Evers’ budget also includes a proposal to increase the state minimum wage to $10.15 by 2024. Currently, Wisconsin’s minimum wage matches the federal minimum wage at $7.25.
The $10.15 mark is lower than the $15 minimum wage that has been floated at the federal level, but Evers said he recognized that a transition to $15 would be “pretty difficult” for farmers and small business owners.
Evers said he was hopeful about the minimum wage but would have to see if the state Legislature will take that up.
“We do have to make some adjustments here going forward,” Evers said.
“I know there’s a need for an increase,” he said, and at this smaller level, he thinks it wouldn’t harm the rural economy.
Evers said the state is also looking at more money for start-ups, especially in rural areas, solutions for workforce housing, which is limited in rural Wisconsin, and ways to incentivize entrepreneurs to get into child care to help address child care deserts.
The Ag Education and Workforce Development Council had also been revitalized to “connect the dots between workforce, education, training and jobs,” Romanski said, and sign-up recently closed for the second round of the Wisconsin Agriculture Youth Council, which recruits high school seniors to connect them with DATCP and others in the industry.
Evers also said that he is a strong supporter of career and technical education at the high school and college levels.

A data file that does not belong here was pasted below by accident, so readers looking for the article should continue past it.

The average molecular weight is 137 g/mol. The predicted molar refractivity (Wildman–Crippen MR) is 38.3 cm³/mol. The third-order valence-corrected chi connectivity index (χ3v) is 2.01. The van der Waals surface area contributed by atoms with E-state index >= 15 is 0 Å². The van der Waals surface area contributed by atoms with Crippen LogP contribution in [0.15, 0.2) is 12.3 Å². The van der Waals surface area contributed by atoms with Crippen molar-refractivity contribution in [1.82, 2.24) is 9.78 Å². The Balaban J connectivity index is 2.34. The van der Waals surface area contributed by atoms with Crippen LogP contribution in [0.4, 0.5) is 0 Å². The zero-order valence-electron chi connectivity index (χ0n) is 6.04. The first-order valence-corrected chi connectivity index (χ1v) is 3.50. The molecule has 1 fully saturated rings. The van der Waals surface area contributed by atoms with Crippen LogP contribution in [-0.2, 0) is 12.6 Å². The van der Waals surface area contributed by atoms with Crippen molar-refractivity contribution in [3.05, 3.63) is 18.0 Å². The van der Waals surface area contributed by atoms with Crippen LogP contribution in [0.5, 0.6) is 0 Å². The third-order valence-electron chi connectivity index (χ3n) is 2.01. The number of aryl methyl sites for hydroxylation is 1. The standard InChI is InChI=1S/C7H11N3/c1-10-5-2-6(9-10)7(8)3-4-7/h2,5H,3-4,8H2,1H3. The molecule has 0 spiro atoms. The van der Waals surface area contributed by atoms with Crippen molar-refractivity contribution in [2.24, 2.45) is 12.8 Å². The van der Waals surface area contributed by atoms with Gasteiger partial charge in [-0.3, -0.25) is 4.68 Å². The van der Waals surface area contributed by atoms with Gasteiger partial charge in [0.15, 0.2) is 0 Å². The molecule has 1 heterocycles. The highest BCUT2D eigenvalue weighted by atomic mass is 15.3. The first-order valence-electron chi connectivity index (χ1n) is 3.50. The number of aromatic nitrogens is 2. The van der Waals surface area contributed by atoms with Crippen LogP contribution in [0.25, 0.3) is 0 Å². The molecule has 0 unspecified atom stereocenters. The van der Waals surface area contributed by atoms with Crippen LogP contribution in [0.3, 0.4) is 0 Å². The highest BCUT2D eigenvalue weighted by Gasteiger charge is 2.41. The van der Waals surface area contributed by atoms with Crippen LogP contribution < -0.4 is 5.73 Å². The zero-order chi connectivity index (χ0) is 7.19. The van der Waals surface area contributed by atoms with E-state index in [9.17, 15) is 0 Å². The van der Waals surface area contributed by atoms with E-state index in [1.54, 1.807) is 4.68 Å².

“We understand the importance of building trades or any trades as it relates to agriculture,” Evers said. “They’re connected at the hip, and we’re going to continue to encourage that at the high school level and at the college level through the Wisconsin Technical College System.”
With vaccinations ramping up and hopes that the COVID-19 pandemic will soon be under control, many are wondering when and how events, including agricultural events, will be able to come back.
“Everybody wants those things to happen,” Evers said.
Romanski added, “I think we all look forward to those signature Wisconsin events: county fairs, Wisconsin State Fair, World Dairy Expo. When you think about Wisconsin, those are the kind of things that kind of pop to mind.”
Romanski said he’s heard that planning is going on for those events. Evers said he has spoken with World Dairy Expo — which had announced that it was considering venues outside of Madison this year — about the importance of keeping that event in America’s Dairyland. On April 1, World Dairy Expo did announce that it will remain in Madison in 2021.
In general, Evers said they will continue to follow the science, and local public health officials will be making key decisions as well.
Right now, the state is at an “inflection time” regarding the pandemic, Evers said, and while vaccinations are ongoing, people can’t afford to do anything “foolish” with their behaviors that would put Wisconsin in a “bad place” again.
In that vein, Romanski urged people to get vaccinated whenever they can. As of April 5, everyone in Wisconsin aged 16 or older is eligible to receive a vaccine.